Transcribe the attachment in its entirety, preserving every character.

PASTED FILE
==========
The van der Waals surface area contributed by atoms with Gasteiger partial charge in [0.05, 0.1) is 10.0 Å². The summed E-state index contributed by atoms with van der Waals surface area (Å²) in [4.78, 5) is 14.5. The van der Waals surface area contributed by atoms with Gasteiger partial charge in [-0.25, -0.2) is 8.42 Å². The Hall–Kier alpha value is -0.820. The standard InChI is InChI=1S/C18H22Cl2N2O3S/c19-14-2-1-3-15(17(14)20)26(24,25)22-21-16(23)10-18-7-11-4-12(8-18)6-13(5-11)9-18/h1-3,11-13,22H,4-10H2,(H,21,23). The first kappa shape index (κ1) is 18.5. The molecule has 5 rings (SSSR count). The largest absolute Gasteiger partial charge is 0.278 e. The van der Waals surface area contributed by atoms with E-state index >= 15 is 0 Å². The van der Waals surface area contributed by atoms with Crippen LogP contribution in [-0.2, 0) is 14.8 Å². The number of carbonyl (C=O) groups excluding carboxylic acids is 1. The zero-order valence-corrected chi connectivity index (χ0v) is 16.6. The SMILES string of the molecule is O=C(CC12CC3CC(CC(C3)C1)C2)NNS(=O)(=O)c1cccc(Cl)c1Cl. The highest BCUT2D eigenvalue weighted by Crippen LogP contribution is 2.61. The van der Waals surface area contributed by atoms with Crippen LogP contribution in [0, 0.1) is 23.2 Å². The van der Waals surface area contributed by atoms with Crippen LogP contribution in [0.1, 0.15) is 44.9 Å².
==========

The van der Waals surface area contributed by atoms with Gasteiger partial charge in [0.05, 0.1) is 10.0 Å². The summed E-state index contributed by atoms with van der Waals surface area (Å²) in [4.78, 5) is 14.5. The van der Waals surface area contributed by atoms with Gasteiger partial charge in [-0.25, -0.2) is 8.42 Å². The Hall–Kier alpha value is -0.820. The standard InChI is InChI=1S/C18H22Cl2N2O3S/c19-14-2-1-3-15(17(14)20)26(24,25)22-21-16(23)10-18-7-11-4-12(8-18)6-13(5-11)9-18/h1-3,11-13,22H,4-10H2,(H,21,23). The first kappa shape index (κ1) is 18.5. The molecule has 5 rings (SSSR count). The largest absolute Gasteiger partial charge is 0.278 e. The van der Waals surface area contributed by atoms with E-state index >= 15 is 0 Å². The van der Waals surface area contributed by atoms with Crippen LogP contribution in [-0.2, 0) is 14.8 Å². The number of carbonyl (C=O) groups excluding carboxylic acids is 1. The zero-order valence-corrected chi connectivity index (χ0v) is 16.6. The SMILES string of the molecule is O=C(CC12CC3CC(CC(C3)C1)C2)NNS(=O)(=O)c1cccc(Cl)c1Cl. The highest BCUT2D eigenvalue weighted by Crippen LogP contribution is 2.61. The van der Waals surface area contributed by atoms with Crippen LogP contribution in [0, 0.1) is 23.2 Å². The van der Waals surface area contributed by atoms with Crippen LogP contribution in [0.1, 0.15) is 44.9 Å².